The discussion there in comments so far is about how to take her perspectives, and whether hers is a woman-only or mainly a female concern. (It's not.)
For me, the issues of translation come back to the questions of the dominance of and within a text. Sometimes language, and a piece of writing - a passage of scripture, for example - can be used to promote a default perspective (usually a male perspective to the exclusion of a female perspective). This "norm" is hardly normal for the majority of the people in the world. I'm assuming half of us are men and half women, more or less. And the kind of "metanoia" or change of thinking that Jesus in the gospels both called for and worked for seems to be a gendered change in many respects. His thinking and teachings about divorce, for instance, seem to rework the "norm" or the understanding of the Torah Law of the men (not the experience of the women) of the first century. It doesn't seem enough for Jesus just to address the concerns of women and to let them speak (i.e., as his first witnesses to men and women -- and in some instances, Jesus, like you, listens to "foreign" women not part of the main-stream dominant groups or culture around him); and yet, the need to address the (male-slanted) readings and teachings and language of the day were also his concern.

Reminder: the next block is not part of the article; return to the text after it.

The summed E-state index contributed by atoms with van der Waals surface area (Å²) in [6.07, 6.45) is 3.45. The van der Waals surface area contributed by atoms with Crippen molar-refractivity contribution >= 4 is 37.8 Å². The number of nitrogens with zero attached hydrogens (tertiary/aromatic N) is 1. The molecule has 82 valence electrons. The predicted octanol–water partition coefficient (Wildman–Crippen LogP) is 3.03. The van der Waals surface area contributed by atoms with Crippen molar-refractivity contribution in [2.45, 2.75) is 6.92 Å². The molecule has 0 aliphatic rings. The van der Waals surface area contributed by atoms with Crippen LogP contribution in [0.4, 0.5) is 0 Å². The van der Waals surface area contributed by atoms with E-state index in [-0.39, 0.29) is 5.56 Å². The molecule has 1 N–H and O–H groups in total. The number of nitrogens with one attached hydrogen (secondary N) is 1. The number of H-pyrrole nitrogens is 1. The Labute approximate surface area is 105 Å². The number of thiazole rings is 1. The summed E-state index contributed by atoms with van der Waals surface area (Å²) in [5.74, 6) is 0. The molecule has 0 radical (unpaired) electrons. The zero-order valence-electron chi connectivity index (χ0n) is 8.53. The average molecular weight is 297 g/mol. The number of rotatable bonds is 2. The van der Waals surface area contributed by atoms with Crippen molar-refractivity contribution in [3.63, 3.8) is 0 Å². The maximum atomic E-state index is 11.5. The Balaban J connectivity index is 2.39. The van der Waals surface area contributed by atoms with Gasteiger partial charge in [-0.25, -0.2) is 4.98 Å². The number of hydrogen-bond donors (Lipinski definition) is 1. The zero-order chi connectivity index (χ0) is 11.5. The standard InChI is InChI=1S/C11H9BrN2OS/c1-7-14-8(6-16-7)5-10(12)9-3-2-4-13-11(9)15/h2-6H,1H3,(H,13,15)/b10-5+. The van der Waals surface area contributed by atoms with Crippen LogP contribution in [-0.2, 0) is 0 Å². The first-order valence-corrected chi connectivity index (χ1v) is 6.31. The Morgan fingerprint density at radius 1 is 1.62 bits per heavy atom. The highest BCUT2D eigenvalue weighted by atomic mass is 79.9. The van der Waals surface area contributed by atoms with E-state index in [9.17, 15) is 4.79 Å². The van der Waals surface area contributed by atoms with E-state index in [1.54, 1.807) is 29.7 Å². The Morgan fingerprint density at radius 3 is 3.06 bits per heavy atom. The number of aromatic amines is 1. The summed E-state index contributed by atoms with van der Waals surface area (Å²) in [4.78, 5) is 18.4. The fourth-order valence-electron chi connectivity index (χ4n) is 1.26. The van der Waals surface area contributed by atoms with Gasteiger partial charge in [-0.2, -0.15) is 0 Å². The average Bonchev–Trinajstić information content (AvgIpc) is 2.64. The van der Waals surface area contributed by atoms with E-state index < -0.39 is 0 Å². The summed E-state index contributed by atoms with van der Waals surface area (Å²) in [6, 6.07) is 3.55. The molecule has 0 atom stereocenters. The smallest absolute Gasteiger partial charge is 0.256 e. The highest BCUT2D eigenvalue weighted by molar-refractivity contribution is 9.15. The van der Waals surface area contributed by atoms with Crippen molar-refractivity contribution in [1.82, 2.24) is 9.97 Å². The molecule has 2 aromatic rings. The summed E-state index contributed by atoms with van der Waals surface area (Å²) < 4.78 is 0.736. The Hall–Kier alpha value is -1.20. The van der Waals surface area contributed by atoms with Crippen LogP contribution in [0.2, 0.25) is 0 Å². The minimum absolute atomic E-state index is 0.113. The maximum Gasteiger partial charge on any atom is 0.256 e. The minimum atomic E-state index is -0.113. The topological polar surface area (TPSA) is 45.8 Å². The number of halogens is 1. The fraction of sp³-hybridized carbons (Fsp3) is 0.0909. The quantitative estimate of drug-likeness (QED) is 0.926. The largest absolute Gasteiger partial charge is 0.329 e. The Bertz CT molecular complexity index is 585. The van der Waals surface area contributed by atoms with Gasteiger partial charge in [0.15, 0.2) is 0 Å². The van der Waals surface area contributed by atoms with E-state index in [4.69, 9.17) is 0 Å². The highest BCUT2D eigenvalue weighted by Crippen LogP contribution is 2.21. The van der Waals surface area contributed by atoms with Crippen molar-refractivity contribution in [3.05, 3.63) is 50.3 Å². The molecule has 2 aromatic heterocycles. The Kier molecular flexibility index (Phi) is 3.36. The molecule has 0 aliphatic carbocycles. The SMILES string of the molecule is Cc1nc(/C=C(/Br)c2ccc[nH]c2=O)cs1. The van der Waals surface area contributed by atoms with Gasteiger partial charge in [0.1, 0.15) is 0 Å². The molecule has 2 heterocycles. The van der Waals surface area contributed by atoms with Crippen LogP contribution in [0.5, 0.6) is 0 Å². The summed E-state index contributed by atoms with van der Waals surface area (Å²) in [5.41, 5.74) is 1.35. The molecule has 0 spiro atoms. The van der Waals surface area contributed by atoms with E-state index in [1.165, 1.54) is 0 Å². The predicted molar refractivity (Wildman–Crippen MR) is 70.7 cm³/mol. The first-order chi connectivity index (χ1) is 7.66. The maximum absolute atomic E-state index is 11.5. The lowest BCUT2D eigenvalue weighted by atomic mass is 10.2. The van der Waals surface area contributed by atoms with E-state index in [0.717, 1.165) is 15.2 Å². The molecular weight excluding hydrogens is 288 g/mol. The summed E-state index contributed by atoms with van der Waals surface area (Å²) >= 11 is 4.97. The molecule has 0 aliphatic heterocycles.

I'm afraid I've gone on too much here. But you're questions really are excellent! Would you please let me know if I've misunderstood what you were saying? And would you feel free to say other things as well?
Thank you for your patient and thorough response! Please, call me Gary.